Time Out says
A poignant meditation on the end of humanity from Ontroerend Goed
Belgian theatre company Ontroered Goed made their name at the Fringe the best part of a decade ago with a series of wildly provocative interactive shows that earned them first praise, then a certain degree of suspicion.
This, combined with their furious pace of working (there’s almost always a new show annually) has seen them slightly drift away from ones-to-watch festival lists: they’re still a big draw, but it’s easy to underestimate them.
I certainly have, because I really loved this gentle, elegiac monologue delivered by performer Valentijn Dhaenens. There seems to have been a number of shows imagining the end of humanity at the Fringe this year, but ‘World Without Us’ does so in a hushed, graceful, almost wonder-filled way.
Something has happened to the human race: it has simply disappeared, en masse, mid sentence. It would, indeed appear, that we (or another audience) vanished during a show in this very room, leaving all our stuff behind: snacks that a rat eats; mobile phones that live out the last of their battery lives. High up above, suddenly empty planes drift around the globe on the last of their fuel.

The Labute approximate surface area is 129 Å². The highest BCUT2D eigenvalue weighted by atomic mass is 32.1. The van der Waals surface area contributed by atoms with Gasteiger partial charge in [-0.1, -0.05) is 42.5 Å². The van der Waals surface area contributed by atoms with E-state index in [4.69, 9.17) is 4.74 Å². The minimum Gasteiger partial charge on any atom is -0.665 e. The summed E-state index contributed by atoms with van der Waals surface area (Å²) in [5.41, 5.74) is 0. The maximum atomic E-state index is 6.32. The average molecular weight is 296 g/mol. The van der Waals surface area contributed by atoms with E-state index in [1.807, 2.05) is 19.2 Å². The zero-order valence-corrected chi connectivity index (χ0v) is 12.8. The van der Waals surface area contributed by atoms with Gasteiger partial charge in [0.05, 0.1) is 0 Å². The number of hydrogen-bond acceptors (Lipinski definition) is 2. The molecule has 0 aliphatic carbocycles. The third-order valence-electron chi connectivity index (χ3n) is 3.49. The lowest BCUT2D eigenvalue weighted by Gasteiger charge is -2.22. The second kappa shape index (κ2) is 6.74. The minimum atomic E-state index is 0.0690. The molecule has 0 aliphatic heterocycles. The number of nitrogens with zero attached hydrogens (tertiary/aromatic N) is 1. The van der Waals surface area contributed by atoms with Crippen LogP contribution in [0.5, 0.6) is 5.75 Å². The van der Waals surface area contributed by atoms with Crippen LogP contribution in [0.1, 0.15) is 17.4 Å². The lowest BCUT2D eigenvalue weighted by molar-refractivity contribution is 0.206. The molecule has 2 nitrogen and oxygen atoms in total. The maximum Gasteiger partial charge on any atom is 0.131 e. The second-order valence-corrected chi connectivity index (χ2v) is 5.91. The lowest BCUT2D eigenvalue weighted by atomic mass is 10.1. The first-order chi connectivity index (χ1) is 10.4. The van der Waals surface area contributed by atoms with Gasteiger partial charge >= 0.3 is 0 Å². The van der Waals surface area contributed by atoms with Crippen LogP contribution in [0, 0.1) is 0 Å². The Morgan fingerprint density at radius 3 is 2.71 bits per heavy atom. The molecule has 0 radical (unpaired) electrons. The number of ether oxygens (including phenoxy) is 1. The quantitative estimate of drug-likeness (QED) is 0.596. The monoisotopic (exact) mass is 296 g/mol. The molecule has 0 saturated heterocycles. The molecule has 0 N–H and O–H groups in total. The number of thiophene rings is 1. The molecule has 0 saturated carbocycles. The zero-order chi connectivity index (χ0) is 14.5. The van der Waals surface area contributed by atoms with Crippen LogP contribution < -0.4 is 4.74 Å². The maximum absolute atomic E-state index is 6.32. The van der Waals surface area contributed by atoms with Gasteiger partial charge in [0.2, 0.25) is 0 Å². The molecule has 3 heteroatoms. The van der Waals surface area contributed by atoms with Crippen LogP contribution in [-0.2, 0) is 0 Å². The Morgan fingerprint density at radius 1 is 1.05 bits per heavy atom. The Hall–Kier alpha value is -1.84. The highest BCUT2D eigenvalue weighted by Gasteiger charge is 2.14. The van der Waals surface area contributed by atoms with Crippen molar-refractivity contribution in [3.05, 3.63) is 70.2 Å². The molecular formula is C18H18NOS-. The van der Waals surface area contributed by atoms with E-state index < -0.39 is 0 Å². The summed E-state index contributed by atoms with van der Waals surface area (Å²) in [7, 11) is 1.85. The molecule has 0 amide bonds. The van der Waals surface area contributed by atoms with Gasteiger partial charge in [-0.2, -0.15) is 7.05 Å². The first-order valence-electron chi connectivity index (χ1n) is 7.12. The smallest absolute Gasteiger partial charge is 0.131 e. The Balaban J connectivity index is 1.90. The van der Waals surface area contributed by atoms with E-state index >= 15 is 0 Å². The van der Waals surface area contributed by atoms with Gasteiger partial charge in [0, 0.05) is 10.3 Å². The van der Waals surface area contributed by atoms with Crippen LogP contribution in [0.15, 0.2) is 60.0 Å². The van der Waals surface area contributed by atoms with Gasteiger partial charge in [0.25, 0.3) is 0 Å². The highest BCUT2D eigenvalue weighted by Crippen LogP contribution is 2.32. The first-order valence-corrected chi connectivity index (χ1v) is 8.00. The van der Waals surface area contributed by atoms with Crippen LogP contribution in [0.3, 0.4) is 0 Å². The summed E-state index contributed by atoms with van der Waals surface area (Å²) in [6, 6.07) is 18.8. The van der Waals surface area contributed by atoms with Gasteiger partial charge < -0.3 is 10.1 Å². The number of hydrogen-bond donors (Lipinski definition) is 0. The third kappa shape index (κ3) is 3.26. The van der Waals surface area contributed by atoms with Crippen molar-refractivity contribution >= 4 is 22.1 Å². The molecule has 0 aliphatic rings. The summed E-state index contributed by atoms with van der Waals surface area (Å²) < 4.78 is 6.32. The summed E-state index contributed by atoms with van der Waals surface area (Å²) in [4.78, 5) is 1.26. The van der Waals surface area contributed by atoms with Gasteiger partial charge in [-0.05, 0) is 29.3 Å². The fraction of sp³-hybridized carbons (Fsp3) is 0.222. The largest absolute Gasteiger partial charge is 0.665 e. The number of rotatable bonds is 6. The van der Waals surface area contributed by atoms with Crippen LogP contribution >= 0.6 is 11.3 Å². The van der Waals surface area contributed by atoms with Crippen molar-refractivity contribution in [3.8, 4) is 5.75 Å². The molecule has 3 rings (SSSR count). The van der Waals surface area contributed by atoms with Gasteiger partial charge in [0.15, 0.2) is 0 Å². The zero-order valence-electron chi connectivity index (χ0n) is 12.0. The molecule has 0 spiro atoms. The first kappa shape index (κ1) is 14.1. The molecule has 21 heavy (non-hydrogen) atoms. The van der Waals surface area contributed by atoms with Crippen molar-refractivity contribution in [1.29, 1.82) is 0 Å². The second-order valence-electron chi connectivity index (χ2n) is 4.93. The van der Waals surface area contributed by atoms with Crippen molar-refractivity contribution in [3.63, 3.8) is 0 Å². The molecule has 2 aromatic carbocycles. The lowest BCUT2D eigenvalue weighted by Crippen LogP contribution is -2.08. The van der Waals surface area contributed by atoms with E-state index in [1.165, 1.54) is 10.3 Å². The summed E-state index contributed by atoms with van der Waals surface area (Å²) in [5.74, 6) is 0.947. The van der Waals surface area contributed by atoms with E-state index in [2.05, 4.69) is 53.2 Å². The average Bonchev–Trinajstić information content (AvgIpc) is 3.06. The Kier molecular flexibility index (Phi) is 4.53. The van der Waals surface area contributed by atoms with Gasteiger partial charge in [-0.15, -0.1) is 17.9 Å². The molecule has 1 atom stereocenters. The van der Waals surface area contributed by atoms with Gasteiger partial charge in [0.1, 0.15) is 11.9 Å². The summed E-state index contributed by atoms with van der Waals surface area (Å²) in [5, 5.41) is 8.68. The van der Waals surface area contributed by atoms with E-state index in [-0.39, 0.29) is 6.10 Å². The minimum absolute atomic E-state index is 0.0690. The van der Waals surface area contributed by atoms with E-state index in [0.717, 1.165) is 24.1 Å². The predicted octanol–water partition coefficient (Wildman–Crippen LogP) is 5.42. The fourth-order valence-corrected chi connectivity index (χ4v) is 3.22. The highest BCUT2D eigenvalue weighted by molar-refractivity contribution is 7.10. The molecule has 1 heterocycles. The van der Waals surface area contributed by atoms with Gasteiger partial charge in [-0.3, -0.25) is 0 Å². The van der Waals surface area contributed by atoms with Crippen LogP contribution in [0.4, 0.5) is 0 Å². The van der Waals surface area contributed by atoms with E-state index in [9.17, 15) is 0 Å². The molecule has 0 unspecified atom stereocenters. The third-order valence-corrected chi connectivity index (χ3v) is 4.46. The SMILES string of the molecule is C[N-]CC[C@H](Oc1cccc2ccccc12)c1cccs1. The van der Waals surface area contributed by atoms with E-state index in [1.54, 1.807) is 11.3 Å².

The monologue takes us through the minutes and hours after the vanishing, on into the far future, as nature reclaims the building, then ultimately obliterates it; further on, though evolutions and cataclysms and epochs until the dying Sun swallows the Earth whole, and the only remaining trace of humanity is the Voyager 1 space probe, drifting powerless through infinity.
I can see that you might object to the show as sluggish, po-faced, even simplistic, but it really got to me, not because it was disturbing, but because of its beauty – both the poetry in its description of the minutiae of the failing artificial world, but also its wonderment at a world freed from civilisation’s rules and order and inevitabilities. Humanity is unlikely to vanish overnight. But we will all die, and our species will surely be gone by the end of the world. This elegiac but strangely exhilarating show sees the romance in that.